Brussels (dpa) - Ecuadorian President Rafael Correa believes that Latin America still faces the challenge of building "true democracy," but he admitted that the United States is no longer the region's "Satan."
"What we have are formal democracies, fragile like plasticine," Correa, 44, said in an interview with Deutsche Presse-Agentur dpa. "It is true that we have been holding elections for 20 years, but having a democracy is something quite different."
An economist who met his wife, Anne Malherbe, in Belgium during his postgraduate studies there, Correa was on a private visit to Brussels.
"Look at what happened in our countries a few years ago: you could say any awful thing you wanted to win the election, and the following day you did exactly the opposite, and people were stuck with that person for four years," he said.
In January, the populist Correa became Ecuador's eighth president in 10 years, with a reform programme that includes a constituent assembly to thoroughly reshape the oil-rich country's institutions.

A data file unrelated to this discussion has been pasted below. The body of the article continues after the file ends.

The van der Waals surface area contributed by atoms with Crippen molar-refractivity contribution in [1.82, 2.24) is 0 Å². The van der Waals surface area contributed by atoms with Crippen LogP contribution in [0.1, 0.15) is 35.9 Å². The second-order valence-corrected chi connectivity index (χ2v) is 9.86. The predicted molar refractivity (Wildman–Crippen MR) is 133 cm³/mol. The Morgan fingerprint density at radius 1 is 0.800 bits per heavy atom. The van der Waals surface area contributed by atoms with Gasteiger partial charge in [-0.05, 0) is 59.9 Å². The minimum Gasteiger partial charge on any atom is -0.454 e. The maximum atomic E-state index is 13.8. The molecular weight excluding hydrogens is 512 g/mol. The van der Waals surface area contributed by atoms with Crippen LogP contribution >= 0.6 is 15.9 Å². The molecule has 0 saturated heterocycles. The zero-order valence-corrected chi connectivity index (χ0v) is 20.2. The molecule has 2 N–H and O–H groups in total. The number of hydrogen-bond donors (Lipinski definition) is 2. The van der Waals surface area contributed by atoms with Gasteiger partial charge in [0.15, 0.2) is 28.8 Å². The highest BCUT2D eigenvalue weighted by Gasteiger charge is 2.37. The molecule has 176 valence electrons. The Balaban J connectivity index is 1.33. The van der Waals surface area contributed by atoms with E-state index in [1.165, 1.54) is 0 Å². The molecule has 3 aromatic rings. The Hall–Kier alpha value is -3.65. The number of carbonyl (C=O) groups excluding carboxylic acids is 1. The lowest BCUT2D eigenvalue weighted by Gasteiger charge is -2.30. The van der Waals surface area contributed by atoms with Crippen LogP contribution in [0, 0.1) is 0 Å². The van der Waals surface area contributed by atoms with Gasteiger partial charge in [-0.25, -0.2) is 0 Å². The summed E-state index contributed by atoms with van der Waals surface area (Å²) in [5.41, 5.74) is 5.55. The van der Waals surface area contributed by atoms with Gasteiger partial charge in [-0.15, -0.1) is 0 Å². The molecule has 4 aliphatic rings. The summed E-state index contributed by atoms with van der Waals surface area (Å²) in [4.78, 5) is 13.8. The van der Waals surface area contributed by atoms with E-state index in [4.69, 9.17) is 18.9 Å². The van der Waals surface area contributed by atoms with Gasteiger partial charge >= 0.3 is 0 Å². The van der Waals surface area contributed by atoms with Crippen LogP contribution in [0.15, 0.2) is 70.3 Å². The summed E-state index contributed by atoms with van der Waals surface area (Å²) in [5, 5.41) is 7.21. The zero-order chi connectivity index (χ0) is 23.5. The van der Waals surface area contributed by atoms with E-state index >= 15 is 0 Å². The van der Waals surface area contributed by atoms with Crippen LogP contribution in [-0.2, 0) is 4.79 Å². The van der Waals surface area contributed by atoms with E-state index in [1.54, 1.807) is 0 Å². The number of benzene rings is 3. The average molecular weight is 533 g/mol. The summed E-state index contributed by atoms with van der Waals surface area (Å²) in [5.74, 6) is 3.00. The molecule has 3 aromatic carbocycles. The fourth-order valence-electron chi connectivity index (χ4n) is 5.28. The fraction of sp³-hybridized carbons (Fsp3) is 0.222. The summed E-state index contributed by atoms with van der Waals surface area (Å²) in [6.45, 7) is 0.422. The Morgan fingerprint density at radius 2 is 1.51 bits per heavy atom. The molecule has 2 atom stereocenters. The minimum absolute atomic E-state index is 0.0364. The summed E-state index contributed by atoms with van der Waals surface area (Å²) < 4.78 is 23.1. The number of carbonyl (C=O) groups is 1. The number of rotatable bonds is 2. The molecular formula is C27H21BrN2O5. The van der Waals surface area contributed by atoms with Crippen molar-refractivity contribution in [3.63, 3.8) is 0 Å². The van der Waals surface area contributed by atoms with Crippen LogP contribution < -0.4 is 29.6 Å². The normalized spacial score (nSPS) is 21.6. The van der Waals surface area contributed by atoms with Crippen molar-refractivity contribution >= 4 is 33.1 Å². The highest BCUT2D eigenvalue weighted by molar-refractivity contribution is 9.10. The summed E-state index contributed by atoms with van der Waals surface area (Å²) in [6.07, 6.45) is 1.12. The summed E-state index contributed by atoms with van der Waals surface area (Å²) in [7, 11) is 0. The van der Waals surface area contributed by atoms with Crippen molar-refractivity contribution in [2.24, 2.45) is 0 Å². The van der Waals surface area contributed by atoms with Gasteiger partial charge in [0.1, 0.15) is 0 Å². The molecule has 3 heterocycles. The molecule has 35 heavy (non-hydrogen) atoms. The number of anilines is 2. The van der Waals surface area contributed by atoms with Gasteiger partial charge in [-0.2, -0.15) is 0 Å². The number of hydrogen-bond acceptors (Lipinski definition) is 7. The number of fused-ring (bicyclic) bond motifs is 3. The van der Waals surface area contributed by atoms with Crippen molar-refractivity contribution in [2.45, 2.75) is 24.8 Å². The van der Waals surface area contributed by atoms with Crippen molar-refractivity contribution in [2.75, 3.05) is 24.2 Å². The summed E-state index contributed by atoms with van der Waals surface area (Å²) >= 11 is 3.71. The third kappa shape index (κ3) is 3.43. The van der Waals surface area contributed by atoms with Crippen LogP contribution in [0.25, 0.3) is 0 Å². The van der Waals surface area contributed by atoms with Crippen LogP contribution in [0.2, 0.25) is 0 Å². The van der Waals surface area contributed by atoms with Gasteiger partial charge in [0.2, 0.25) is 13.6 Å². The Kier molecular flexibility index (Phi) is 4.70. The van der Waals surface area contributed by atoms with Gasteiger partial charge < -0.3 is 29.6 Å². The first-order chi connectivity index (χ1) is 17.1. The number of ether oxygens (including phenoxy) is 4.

He belongs to a generation of left-wing politicians who have risen to power in Latin America in recent years, along with Evo Morales in Bolivia and the firebrand Hugo Chavez in Venezuela, or the less controversial Luiz Inacio Lula da Silva in Brazil and Nestor Kirchner in Argentina.
Correa sees himself and other leaders in the region as representatives of the "new, Latin American-style socialism."
"We are part of that current denominated 21st-century socialism," he said. "We agree with traditional socialism on the supremacy of labour over capital, for example."
Correa lamented that over the last two decades, Latin America has suffered "a total subjugation of lives, people and human labour to the need to accumulate capital."
He complained about changes that made labour markets more flexible for the sake of growth, while workers suffered lower wages and a loss of stability.
In opposition to such changes, Correa emphasized socialist traditions such as "the importance of collective action" to overcome what he called "the myth - closer to religion than to science - that individualism is the engine of society."
By Fernando Heller
July 18, 2007
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